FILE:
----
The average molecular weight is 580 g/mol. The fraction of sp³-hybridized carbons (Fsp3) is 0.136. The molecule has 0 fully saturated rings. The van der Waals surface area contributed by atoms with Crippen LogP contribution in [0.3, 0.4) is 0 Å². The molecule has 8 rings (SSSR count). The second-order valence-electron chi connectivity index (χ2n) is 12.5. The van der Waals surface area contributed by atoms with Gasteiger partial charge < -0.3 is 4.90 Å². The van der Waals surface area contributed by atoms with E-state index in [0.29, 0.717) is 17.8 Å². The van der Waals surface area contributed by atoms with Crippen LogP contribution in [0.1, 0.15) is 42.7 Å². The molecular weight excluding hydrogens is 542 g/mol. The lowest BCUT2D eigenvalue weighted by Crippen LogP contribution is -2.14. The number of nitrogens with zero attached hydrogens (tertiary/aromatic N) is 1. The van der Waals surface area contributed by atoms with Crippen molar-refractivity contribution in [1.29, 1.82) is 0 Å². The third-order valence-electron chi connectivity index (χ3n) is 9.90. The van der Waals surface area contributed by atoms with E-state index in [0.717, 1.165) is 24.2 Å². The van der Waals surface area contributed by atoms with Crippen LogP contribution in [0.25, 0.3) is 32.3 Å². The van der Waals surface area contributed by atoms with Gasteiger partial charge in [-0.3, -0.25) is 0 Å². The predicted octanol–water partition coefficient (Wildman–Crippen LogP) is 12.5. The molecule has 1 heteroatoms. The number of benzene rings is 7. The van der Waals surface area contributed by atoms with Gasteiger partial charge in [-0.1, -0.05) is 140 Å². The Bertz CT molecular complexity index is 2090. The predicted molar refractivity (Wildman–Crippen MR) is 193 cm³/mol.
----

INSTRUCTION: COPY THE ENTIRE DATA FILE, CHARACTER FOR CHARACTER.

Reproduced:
The average molecular weight is 580 g/mol. The fraction of sp³-hybridized carbons (Fsp3) is 0.136. The molecule has 0 fully saturated rings. The van der Waals surface area contributed by atoms with Crippen LogP contribution in [0.3, 0.4) is 0 Å². The molecule has 8 rings (SSSR count). The second-order valence-electron chi connectivity index (χ2n) is 12.5. The van der Waals surface area contributed by atoms with Gasteiger partial charge < -0.3 is 4.90 Å². The van der Waals surface area contributed by atoms with E-state index in [0.29, 0.717) is 17.8 Å². The van der Waals surface area contributed by atoms with Crippen LogP contribution in [0.1, 0.15) is 42.7 Å². The molecular weight excluding hydrogens is 542 g/mol. The lowest BCUT2D eigenvalue weighted by Crippen LogP contribution is -2.14. The number of nitrogens with zero attached hydrogens (tertiary/aromatic N) is 1. The van der Waals surface area contributed by atoms with Crippen molar-refractivity contribution in [1.29, 1.82) is 0 Å². The third-order valence-electron chi connectivity index (χ3n) is 9.90. The van der Waals surface area contributed by atoms with E-state index in [0.717, 1.165) is 24.2 Å². The van der Waals surface area contributed by atoms with Crippen LogP contribution in [0.25, 0.3) is 32.3 Å². The van der Waals surface area contributed by atoms with Gasteiger partial charge in [-0.3, -0.25) is 0 Å². The predicted octanol–water partition coefficient (Wildman–Crippen LogP) is 12.5. The molecule has 1 heteroatoms. The number of benzene rings is 7. The van der Waals surface area contributed by atoms with Gasteiger partial charge in [-0.1, -0.05) is 140 Å². The Bertz CT molecular complexity index is 2090. The predicted molar refractivity (Wildman–Crippen MR) is 193 cm³/mol.